Recently some of my colleagues and I were on a call with a leading research organization discussing the smart city concept. The call lasted 30 minutes but left me with many thoughts that I decided to put down in a post. So here goes.
Today every city wants to be a smart city. But is this possible? Do we really understand what it actually means to be a smart city? Some of us have got it right while some of us just join the band wagon, because it’s just the cool thing to do. Smart city initiatives don’t come in a “one size fits all” package. They are unique to different geographies, demographics and citizen-centric needs. We need to understand that it cannot come in a package solution with parking, garbage, smart meters, water, etc. all bundled into one.
It’s all about People
The smart city programs and applications should ALWAYS be about people. The objectives should never deviate from the need to change the lives of people. We often get carried away with the coolest and newest technologies, be it IoT, Cloud, etc. But all of these put together have no value if it does not meet the needs of the people. I attended a smart city conference recently at which Simon Giles from Accenture said, “To date, the Smart Cities debate has been defined by the technologies we implement. The narrative is changing with a new found focus on human behavior and community needs. Technology should be an enabler not a goal in itself”.
I couldn’t agree with him more…..
There needs to be a vision
Smart city projects HAVE to have a vision. Without a vision, it is likely to simply be a white elephant. Smart cities cost money; money that is spent at the cost of another need. As such leaders need to have a vision and invest their money and time in projects that have a clear Impact on Investment (IOI).
Have the right people to lead it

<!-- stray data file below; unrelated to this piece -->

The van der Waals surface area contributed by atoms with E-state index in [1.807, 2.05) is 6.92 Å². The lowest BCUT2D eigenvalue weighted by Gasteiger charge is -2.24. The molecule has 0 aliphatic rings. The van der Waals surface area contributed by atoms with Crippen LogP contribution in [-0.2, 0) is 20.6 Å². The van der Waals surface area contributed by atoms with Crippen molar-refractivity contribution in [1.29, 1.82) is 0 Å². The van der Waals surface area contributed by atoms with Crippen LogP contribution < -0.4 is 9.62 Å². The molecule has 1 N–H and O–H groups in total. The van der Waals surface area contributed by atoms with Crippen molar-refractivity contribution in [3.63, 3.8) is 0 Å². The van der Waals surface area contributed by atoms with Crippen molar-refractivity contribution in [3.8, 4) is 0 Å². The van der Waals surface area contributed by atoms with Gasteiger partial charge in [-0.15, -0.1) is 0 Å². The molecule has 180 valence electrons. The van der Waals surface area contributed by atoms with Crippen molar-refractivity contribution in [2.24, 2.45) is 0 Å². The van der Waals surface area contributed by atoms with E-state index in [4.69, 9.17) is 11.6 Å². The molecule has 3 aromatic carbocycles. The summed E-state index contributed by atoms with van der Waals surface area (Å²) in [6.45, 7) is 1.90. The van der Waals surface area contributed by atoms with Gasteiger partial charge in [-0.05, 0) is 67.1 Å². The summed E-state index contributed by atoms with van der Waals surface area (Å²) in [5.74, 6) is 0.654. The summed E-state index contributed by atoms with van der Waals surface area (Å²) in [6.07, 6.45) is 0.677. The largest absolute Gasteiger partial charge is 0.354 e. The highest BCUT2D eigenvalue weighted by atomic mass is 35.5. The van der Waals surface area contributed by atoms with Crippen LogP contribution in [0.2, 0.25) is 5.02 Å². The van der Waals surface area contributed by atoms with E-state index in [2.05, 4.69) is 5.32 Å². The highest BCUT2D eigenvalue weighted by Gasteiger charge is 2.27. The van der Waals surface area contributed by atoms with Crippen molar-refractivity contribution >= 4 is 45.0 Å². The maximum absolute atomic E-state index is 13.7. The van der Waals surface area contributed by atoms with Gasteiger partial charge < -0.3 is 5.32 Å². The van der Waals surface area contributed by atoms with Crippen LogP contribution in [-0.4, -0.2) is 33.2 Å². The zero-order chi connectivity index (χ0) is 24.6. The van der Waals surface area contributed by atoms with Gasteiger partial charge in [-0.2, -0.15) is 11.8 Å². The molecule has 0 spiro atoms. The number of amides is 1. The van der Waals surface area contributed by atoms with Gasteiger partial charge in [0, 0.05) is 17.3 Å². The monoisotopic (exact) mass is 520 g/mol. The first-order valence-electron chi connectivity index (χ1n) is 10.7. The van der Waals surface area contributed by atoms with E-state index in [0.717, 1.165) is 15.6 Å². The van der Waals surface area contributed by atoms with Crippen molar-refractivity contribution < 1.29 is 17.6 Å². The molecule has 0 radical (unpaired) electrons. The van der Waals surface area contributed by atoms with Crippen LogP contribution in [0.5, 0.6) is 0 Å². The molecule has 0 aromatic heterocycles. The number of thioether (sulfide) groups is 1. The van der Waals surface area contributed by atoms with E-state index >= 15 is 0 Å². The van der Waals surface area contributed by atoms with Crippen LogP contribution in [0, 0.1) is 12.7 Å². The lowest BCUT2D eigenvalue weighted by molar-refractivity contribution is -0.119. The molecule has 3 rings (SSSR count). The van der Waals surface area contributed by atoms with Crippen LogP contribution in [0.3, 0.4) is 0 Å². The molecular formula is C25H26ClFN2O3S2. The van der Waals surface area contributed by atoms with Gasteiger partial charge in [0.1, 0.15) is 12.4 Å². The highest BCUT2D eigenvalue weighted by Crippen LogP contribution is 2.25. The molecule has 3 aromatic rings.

The new job role on the market is CDO – Chief Data Officer. Smart cities are data driven. We need people who are able to understand and read data. Data is able to highlight the situations today with predictions of what it will be tomorrow. We need people who can connect the dots between data, needs and solutions. The mistake many make is to overcrowd the initiatives with techies whose passion is to see their technology work. Believe me, I love technology and have admiration for techies, but technology working should equate to solving problems and understanding people, or else it is pointless. To resolve this, cities need human behavioral experts, economists, sociologists etc. on the team.
A single goal, but a multi-player approach
Smart city initiatives cannot be handled by one entity. Successful initiatives have consortium’s and governance councils that bring all stakeholders together. This is critical for success. There has to be ownership and a shared vision.
Feeding the Ecosystem
Successful smart city models are based on the simple logic of data transformation. But it cannot stop at the Knowledge Phase. We need to answer the question of what this knowledge will do. Yes, it will enable new solutions; solutions that once implemented will resolve issues but will also start gathering new data sets. This new data will give new information, and new knowledge, and finally the new knowledge will infuse new solutions. And the cycle continues. It Should!
So what’s the best fit? City planners should continue a top down approach to use IT with intentions to optimize the flow of services to people through smart city initiatives. They also need to introduce bottom up approaches where citizens can generate and share data to improve the way in which their city works.
Smart city applications and solutions should encourage citizen participation. If things are to work well, there should be an ongoing dialog. The applications set up today should be able to resolve the problems of tomorrow. If the initiative is to evolve and grow, there has to be a participative system from which feedback is received. We cannot undermine the power of the people if given the right tools and access. This is where crowd sourcing apps are critical to collect feedback. This keeps the ecosystem fueled and everyone happy.
Coming to the end of this post, I realize that I have not touched much on tech buzz words like IoT, Cloud, M2M and Big Data which are normally very common with smart city write ups. While I totally advocate all of these and their value and need in smart cities, I would like to quote Simon again on the fact that these are only enablers. The great Greek Philosopher Plato once said “Necessity is the mother of all Inventions”. Technology is increasingly consumerised each day, and adapting to that change is not a problem, but adapting to people’s needs is a perpetual challenge, so let’s start focusing on that.